Okay, Marilyn - you're gonna LOVE this! You are obviously referring to Leviticus 23:14 which says "You are not to eat bread, dried grain or fresh grain until the day you bring the offering for your God; this is a permanent regulation through all your generations, no matter where you live."
Since this verse in Leviticus follows 23:5-13 where YHVH is once again explaining the observance of Pesach to Moshe, it sounds like this is a prohibition of "bread" and even "grain". But you must really study the Scripture to determine the essence of what is being taught to Moshe to understand this.
First, realize that the week following Pesach is the Feast of Unleavened Bread, when the only kind of "bread" we are allowed to eat is MATZAH - or unleavened bread. Unleavened bread is bread which was not given time to rise (hametz) before it was baked. But Matzah contains flour and the flour is from grain - barley or wheat. So when you read Leviticus 23:14 which says "You are not to eat bread, dried grain or fresh grain...." it sounds like a complete contradiction! If we are allowed to eat matzah - which contains grain, then how can Leviticus 23:14 say we can't eat grain?
The answer is in the context of the Scripture, and in the original meaning of the Hebrew text.
Remember, while the text of the Scripture of Leviticus is being given, the Israelites (and mixed multitude with them), were in the desert living on a daily supplement of manna which had begun in Exodus 16, so when these instructions in Leviticus 16 were given, it was for a future time.
So let's look at the verse, Leviticus 23:14. Here we will insert the phonetic translation of the original Hebrew next to the English: "You are not to eat bread [lechem], dried grain [qahli] or fresh grain [charmel] until the day you bring the offering for your God; this is a permanent regulation through all your generations, no matter where you live."
"Lechem" in this case does not mean "leavened bread" in the opposite sense that "matzah" means "unleavened bread". Here, lechem, means "grain for making bread". Then, qahli (roasted grain) is grain that has been prepared for making into flour, and finally, charmel (fresh grain or "new growth"), refers to grain from a new crop. Thus, Leviticus 23:14, in context, is referring to bread made from new grain from the fresh (this current season's) crop is not to be used for food until the sheaf of first fruits has been waved before YHWH.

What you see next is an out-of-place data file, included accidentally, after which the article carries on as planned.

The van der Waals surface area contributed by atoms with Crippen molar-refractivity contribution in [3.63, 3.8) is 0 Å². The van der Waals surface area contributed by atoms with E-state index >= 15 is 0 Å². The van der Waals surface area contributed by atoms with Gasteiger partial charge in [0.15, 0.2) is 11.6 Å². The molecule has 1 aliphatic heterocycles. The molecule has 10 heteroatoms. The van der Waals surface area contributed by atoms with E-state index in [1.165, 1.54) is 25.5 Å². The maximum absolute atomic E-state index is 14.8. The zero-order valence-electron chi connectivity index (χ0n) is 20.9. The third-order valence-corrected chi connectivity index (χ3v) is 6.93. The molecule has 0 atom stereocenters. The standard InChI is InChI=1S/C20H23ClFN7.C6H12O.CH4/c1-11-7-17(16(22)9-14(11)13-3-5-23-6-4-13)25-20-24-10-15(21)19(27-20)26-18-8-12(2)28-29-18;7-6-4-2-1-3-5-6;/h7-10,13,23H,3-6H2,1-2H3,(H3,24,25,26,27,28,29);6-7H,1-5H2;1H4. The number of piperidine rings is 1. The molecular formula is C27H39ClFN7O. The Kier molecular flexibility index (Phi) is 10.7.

So, is there any evidence that what we've said is true? That is, that these instructions in Leviticus were for a future time? Yes! There is!
Moshe dies in the end of Deuteronomy and Joshua takes over the responsibility to shepherd the Israelites into the promised land. And in Joshua 5:10-12 we read: "10 The people of Isra'el camped at Gilgal, and they observed Pesach on the fourteenth day of the month, there on the plains of Yericho. 11 The day after Pesach they ate what the land produced, matzah and roasted ears of grain that day. 12 The following day, after they had eaten food produced in the land, the man ended.
See verse 11? "The day after Pesach they ate what the land produced, matzah and roasted ears of grain that day." So in complete compliance with the order in Leviticus 23:14, the people, after crossing over, ate the new grain from the land "the day after Pesach". Though it does not say, since (1) it is the day after Pesach and (2) they are eating new grain, we can assume that the waving of the first fruits happened also in compliance with the commands of Leviticus 23:11.
So it became a perpetual commandment, that the NEW GRAIN from the crops of that year, were not to be eaten until the grain of the wave offering was given on the day after the High Shabbat of Pesach. Until the wave offering was made however, the matzah continued to be made from the OLD grain from last year.
Bottom line: You can make your grain drinks for your husband without fear of breaking Torah. There is virtually no likelihood that the grain you are using is from this year's crop near Pesach.